Wynne’s remains rest at the Air Force Academy. Golberg’s rest in his hometown in Minnesota.
Michael W. Wynne, at the time Secretary of the Air Force, attended the November 2007 dedication ceremony at Arnold and looked on as the F-4 was dedicated in honor of Golberg and Maj. Wynne, his older brother.
“Pat believed with all his heart in what he was doing,” Secretary Wynne said. “It was a life that was not lived, but well-lived.”
Members of Golberg’s family also attended the ceremony. The thoughts of his widow Margaret were with all who had lost their lives while serving the nation and those continuing to serve.
“I’m emotional not because I feel sad or glad,” she said. “It’s because I think of all – not only my husband or Maj. Wynne – but all of the fallen warriors, and I hope they will be remembered. I think it is important to not only remember the fallen but those who are still alive and carry on the mission.”
At one time, the F-4 now displayed at Arnold was assigned to the 555th Tactical Fighter Squadron.
The F-4 Phantom II was deployed in December 1960. AEDC conducted extensive store separation testing from the F-4. AEDC’s involvement with the F-4 further included validation of a number of pioneering test and data collection technologies and techniques such as the use of thermographic phosphor paint and the application of a light oil coating to visualize airflow over the test model during wind tunnel analysis.
In March 1972, a scale model of an F-4 variant was tested in the AEDC’s 4-foot transonic wind tunnel to determine the flight characteristics of bombs, fuel tanks and missiles dropped or launched from an aircraft with wing modifications to improve maneuverability.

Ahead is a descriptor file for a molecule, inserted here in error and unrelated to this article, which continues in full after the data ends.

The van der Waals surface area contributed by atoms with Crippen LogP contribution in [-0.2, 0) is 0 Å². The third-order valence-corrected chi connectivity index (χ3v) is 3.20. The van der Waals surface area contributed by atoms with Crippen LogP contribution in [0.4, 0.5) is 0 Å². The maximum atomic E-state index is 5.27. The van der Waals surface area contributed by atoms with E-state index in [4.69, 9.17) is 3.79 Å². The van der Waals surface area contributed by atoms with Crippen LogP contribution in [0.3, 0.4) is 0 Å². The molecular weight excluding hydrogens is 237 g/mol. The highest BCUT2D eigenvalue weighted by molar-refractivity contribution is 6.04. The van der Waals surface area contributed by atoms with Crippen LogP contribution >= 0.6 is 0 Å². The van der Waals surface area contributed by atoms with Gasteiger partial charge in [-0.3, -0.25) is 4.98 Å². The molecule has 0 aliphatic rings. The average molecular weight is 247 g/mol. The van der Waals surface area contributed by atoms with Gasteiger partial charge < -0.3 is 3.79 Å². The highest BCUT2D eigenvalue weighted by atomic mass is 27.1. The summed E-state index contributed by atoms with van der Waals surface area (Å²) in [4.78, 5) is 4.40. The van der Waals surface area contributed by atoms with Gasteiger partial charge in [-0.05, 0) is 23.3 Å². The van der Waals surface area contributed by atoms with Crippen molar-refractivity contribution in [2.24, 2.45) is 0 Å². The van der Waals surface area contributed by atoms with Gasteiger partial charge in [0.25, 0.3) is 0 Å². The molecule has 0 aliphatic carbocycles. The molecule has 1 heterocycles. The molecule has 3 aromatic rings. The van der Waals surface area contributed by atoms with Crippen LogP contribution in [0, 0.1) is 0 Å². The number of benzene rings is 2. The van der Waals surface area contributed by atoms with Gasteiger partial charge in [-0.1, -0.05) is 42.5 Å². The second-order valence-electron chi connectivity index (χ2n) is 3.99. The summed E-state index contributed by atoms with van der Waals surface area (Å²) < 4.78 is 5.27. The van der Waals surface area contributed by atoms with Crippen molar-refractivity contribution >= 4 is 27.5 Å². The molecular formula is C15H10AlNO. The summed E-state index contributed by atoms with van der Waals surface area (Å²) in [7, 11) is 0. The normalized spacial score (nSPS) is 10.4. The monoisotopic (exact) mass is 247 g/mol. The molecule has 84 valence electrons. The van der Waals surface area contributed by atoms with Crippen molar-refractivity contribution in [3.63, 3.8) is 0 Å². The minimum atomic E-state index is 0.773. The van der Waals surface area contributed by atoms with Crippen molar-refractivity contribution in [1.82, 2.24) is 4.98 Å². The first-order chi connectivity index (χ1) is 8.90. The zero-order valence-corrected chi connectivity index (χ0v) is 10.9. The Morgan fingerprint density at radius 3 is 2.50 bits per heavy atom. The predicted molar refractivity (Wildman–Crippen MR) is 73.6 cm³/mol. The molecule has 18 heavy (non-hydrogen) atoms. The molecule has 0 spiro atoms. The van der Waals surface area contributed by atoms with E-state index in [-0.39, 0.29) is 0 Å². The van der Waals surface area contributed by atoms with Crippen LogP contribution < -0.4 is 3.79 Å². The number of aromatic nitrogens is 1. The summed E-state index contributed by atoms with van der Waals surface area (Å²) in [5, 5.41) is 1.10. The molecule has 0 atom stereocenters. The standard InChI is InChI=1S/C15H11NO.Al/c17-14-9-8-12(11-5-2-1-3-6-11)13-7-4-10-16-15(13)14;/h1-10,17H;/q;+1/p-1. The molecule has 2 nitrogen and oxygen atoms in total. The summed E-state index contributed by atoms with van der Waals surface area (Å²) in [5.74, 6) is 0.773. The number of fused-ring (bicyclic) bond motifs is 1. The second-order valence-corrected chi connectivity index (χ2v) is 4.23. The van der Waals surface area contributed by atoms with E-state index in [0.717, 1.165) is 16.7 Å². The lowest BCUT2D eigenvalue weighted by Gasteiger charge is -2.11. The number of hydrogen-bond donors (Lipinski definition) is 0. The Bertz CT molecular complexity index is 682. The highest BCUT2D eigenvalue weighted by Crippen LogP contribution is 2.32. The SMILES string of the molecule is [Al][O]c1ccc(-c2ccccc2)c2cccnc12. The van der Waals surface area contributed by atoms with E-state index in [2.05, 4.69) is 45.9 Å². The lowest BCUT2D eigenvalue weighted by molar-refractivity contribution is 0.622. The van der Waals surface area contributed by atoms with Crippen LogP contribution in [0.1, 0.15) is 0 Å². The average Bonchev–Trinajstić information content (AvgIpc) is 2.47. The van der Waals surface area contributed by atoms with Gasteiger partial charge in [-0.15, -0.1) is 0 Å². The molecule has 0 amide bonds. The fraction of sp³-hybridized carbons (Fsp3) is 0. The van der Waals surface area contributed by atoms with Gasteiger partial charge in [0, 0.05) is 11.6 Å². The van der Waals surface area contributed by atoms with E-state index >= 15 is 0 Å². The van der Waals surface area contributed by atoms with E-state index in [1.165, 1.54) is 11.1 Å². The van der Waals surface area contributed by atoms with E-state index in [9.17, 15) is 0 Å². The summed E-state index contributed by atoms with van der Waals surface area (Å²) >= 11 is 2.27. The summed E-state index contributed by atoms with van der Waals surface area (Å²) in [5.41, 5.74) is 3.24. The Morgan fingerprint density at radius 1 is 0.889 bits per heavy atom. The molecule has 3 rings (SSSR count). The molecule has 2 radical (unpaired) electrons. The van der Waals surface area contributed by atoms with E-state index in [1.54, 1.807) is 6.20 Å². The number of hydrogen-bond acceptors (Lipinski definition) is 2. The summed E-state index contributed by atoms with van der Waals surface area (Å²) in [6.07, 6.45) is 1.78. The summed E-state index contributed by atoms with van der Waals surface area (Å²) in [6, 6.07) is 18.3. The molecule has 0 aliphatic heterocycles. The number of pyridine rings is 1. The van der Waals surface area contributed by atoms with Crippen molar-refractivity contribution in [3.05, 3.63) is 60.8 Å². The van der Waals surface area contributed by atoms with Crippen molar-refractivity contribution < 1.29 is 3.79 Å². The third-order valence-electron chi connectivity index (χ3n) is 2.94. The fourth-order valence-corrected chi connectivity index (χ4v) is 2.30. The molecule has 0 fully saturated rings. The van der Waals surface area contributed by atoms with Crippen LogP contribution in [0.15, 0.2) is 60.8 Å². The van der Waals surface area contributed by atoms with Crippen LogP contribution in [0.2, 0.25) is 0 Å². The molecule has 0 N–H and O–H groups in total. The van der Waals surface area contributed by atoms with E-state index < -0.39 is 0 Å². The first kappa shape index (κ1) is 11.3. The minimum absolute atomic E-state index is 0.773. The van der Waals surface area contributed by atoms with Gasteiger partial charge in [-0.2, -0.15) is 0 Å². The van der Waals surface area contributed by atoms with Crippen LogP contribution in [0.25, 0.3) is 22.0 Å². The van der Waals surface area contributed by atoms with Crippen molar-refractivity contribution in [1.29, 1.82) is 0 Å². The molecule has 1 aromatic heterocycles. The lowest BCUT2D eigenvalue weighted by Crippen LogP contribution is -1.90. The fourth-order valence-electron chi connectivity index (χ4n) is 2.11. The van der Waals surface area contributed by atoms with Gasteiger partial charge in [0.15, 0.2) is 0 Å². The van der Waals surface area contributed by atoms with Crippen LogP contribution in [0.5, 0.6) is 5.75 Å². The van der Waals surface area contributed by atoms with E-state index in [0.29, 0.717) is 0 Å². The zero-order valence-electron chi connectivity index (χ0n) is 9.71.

That July, an F-4 model underwent wind tunnel testing at Arnold to study the aerodynamic effects of external stores on aircraft flight characteristics. Scale models of guided weapons and external fuel tanks were mounted on an F-4 model to determine their impact on aircraft stability, among other flight aspects. Flight speeds of up to 950 miles per hour and various angles of attack were simulated.
Additional tests involving the F-4 were conducted at Arnold throughout the 1970s. One such example occurred in the latter half of 1975, when the compatibility of the aircraft and an air-to-surface munition was studied in the 4-foot wind tunnel.
Along with their utilization in ground testing at Arnold, models of the F-4 were used as part of several research projects. One such project – an Air Force program supported by NASA – occurred in October 1976. The aim was to develop a mathematical method to compensate for the effect of aerodynamic noise on wind tunnel data. This would make the data correlate more closely with data obtained in actual flight tests.
After the model was subjected to a variety of test conditions, a scale for measuring the influence of wind tunnel noise on aerodynamic testing was developed.
Additional wind tunnel tests conducted in preparation for actual flight tests followed.
In 1979, part of an F-4 tail was tested in an Arnold wind tunnel to evaluate the operation of a hydromechanical damper system designed to suppress the bending and twisting flutter effects encountered in flight.
This is the first in a series of six stories focused on those to whom the displays are dedicated. Information on work performed at Arnold to field the safest and most effective version of each aircraft displayed will also be provided by AEDC.